6 'donnie darko' mysteries solved

From how that eerie bunny suit was made to Francis Ford Coppola’s secret involvement.

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Apr 7 2017, 6:05pm

On January 19, 2001, a blue-eyed high schooler played by a 21-year-old Jake Gyllenhaal woke up on the side of the road and biked his way home and into our hearts. This was the dawn of Donnie Darko, a seminal sci-fi flick that originally flopped, went on to become a cult classic, and now celebrates its re-release in theaters across the US.

The date in the film, however, was October 2, 1988, or 28 days, 6 hours, 42 minutes, and 12 seconds before the end of the world — as Donnie Darko is told by a looming figure in a terrifying rabbit costume. Awake in his sleepy Virginia neighborhood, Darko was the teen angst in all of us.

The film's anniversary is coinciding with a cinematic re-release and, in new interviews, director Richard Kelly has revealed riveting information about Donnie Darko's genesis. We searched the internet far and wide and grilled longtime fans to compile a list of the film's most intriguing easter eggs.

Francis Ford Coppola played a secret role in shaping the film.
Before production, Jason Schwartzman, who was originally going to play Donnie Darko's title character, set up a meeting between Donnie director Richard Kelly (then 26) and renowned director Francis Ford Coppola, who happens to be Schwartzman's uncle. He wanted Coppola to consult on the script. Kelly told The Hollywood Reporter in March that "[Coppola] had mapped out the dialogue and was trying to get me to extract all the thematics and use the meaning of the piece, and it was just one of those once-in-a-lifetime meetings." During their meeting, Kelly noted that Coppola circled one of Drew Barrymore's lines in the script that read, "the kids have to figure it all out these days, because the parents, they don't have a clue." Coppola slid the binder toward him and said, "That line of dialogue, that's what your whole movie's about, right there."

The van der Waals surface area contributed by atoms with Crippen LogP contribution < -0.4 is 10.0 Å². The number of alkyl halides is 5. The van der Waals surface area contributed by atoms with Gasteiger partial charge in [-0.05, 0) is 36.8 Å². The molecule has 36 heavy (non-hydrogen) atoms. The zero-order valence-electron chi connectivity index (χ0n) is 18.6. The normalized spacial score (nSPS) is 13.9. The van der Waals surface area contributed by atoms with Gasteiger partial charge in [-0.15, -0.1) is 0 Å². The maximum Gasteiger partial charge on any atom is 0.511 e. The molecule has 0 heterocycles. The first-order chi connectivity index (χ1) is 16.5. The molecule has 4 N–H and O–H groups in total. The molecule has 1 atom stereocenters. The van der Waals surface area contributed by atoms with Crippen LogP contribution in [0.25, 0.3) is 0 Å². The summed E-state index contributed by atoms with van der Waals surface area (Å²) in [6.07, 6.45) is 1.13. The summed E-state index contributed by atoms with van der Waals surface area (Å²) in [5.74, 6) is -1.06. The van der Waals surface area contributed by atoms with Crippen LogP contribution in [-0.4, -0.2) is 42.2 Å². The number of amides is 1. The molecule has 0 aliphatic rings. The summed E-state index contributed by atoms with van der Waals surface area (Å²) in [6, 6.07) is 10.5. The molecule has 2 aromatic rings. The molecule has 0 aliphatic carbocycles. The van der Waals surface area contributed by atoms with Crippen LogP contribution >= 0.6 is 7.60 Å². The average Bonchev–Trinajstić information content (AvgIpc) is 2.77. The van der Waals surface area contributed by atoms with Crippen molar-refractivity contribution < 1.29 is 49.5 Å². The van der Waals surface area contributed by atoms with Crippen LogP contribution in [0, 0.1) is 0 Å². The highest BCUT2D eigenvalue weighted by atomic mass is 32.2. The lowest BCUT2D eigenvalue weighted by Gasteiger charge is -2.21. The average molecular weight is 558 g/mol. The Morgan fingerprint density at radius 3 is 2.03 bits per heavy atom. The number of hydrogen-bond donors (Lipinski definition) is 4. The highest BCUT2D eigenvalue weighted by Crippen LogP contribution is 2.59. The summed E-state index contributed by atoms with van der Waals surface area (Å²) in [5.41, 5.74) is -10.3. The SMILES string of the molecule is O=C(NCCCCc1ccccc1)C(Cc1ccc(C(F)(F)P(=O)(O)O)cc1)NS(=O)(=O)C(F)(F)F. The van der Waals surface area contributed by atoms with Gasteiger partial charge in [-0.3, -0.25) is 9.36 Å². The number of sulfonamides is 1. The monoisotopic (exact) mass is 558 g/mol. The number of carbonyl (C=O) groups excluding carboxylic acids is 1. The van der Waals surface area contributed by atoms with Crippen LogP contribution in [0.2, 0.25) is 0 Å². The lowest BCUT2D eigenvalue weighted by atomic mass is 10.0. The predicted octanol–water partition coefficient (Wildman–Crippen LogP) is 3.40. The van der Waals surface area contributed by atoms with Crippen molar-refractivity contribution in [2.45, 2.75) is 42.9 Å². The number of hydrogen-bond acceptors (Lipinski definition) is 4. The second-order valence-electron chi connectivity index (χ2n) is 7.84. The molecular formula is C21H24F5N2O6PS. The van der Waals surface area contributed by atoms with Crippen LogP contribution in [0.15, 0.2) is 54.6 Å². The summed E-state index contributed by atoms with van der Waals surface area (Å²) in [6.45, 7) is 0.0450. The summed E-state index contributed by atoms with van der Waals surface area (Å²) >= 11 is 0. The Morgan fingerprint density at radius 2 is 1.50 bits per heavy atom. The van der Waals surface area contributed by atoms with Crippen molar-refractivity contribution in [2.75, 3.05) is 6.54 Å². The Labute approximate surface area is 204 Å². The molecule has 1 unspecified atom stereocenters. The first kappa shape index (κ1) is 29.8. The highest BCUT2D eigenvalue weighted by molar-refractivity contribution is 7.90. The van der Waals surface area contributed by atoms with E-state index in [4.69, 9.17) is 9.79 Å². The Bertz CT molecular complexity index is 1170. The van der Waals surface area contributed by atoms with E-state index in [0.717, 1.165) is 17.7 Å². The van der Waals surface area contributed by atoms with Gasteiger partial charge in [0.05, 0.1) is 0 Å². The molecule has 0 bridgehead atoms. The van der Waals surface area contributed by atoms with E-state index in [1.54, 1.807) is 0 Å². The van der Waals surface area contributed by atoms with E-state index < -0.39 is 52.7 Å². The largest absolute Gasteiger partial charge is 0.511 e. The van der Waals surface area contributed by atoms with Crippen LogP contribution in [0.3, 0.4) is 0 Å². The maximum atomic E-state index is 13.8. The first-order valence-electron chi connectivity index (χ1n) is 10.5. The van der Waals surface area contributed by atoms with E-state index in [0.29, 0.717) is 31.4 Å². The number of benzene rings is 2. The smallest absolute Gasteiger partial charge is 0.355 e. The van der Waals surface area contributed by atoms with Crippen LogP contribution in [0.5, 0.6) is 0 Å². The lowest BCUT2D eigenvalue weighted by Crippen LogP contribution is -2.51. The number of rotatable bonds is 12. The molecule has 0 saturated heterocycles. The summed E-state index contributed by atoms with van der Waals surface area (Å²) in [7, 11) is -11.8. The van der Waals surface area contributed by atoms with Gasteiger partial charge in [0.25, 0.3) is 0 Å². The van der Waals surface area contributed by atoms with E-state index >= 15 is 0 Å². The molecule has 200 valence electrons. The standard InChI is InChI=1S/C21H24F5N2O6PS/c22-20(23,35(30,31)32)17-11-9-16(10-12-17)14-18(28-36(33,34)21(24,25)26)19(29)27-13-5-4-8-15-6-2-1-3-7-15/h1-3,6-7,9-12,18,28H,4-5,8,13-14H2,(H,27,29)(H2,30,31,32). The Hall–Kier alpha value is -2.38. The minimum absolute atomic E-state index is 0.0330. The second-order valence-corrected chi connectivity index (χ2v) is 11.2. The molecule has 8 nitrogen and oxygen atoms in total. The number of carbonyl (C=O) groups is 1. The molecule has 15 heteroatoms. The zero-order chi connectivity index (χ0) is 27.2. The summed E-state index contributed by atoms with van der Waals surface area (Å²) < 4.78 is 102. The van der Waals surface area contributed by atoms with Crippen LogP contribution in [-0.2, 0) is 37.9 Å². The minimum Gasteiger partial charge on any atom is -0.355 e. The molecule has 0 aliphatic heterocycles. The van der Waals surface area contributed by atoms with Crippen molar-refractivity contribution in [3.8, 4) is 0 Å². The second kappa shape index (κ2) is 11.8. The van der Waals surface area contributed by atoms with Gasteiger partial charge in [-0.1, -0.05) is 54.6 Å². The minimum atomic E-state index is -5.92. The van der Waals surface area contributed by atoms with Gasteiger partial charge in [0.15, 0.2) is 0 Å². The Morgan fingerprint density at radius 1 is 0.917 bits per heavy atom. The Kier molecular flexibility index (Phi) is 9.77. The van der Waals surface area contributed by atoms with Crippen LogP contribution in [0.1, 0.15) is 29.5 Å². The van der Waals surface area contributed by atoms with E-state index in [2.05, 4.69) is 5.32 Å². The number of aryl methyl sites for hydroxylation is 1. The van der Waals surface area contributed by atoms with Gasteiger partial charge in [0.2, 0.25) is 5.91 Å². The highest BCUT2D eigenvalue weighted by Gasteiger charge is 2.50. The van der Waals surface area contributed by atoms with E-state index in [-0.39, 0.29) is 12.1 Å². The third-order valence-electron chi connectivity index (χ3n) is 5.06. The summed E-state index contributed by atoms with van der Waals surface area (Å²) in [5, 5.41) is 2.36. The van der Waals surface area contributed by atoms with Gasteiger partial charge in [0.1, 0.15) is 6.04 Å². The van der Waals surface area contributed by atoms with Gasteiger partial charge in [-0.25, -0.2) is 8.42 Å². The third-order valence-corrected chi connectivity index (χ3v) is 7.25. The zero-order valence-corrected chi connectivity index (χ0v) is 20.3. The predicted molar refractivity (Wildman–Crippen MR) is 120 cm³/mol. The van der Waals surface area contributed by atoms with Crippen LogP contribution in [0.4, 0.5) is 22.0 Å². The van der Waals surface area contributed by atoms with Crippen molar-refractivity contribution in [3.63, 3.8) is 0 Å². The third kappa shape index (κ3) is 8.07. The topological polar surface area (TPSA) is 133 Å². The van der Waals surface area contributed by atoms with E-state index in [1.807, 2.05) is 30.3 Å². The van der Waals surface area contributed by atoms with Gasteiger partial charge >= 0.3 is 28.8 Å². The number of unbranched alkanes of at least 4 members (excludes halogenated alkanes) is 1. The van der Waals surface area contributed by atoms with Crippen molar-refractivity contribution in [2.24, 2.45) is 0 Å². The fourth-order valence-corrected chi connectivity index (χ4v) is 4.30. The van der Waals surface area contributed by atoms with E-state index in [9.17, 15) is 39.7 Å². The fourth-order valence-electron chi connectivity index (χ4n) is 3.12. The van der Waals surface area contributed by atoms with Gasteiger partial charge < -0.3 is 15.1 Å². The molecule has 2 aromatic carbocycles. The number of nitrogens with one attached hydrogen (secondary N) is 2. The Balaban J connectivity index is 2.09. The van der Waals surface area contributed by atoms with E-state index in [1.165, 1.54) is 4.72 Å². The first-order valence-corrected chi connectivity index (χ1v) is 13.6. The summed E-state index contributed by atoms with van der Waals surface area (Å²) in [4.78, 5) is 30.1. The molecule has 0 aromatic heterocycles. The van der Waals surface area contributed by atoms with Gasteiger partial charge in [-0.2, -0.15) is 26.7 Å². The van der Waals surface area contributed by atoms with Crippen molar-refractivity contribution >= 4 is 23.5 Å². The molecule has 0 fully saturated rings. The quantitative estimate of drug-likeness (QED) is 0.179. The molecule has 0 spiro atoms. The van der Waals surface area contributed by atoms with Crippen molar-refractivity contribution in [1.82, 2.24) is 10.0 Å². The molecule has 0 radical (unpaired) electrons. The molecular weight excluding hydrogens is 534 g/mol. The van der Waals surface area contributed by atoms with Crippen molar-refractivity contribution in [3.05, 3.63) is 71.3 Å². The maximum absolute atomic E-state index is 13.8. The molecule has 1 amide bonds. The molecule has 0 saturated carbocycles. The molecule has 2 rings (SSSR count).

The setting isn't what it seems.
Richard Kelly grew up in Midlothian, Virginia, which was the town used in the original script. But the setting was later changed to Middlesex. The movie is intended to be set in Virginia, but was actually shot in Southern California. If you'’ve ever been to Virginia, you can tell Donnie Darko isn't really taking unfolding there (the suburban landscape is off) — but ithe backdrop is meant to be a stylized, satirical version of what Kelly remembers of Midlothian, Virginia.

The infamous bunny masks have found interesting homes.
As Kelly has said multiple times over the years, questions about the meaning of the suit aren't easy to answer. The design for the costume may have come to him in a dream, or maybe subconsciously from his longtime love for Watership Down. Costume designer April Ferry brought Frank to life by building the fur suit herself and recruiting a sculptor to create the twisted grin. The mask has extremely limited visibility, because it doesn't doesn't move much (adding to the creepiness). Wondering where the costume is now? Jack Morrissey, a film buff and producer who collects movie memorabilia, currently owns the main mask and suit. A second backup mask belongs to Metallica's Kirk Hammett.

The film was shot remarkably quickly.
Fans of the movie have often wondered how long it took to film Donnie. Richard Kelly is unafraid to say that the film was shot in just 28 days — an eerie but unrelated coincidence with the fact that the film begins 28 days before the supposed end of the world.

The Gyllenhaals weren't the movie's only future stars.
Donnie Darko didn't just put the Gyllenhaal siblings on the map (Maggie Gyllenhaal plays Donnie's sister, Elizabeth Darko). It was also the film debut of Seth Rogen — as high school bully Ricky — and of future High School Musical star Ashley Tisdale. Other casting trivia of note: Vince Vaughn was originally up for the role of Donnie, but turned it down because he felt he was too old to play an angsty high schooler. Mark Wahlberg was interested, but only willing to play the part with a lisp, for some reason, and Jason Schwartzman was strongly considered but dropped out due to scheduling conflicts.

The film score was a D.I.Y. labor of love.
The composer for the film, Michael Andrews, played all of the instruments himself. Because of the low budget, he didn't have the money to hire other musicians. He did enlist friends though and thus prompted the seminal Gary Jules cover of the Tears for Fears classic "Mad World." After the movie became popular, Jules released his cover as a single, and it became the U.K.'s Christmas No.1 in 2003.

For information about Donnie Darko screenings near you, click here.  

Credits


Text Jo Rosenthal
Image via Youtube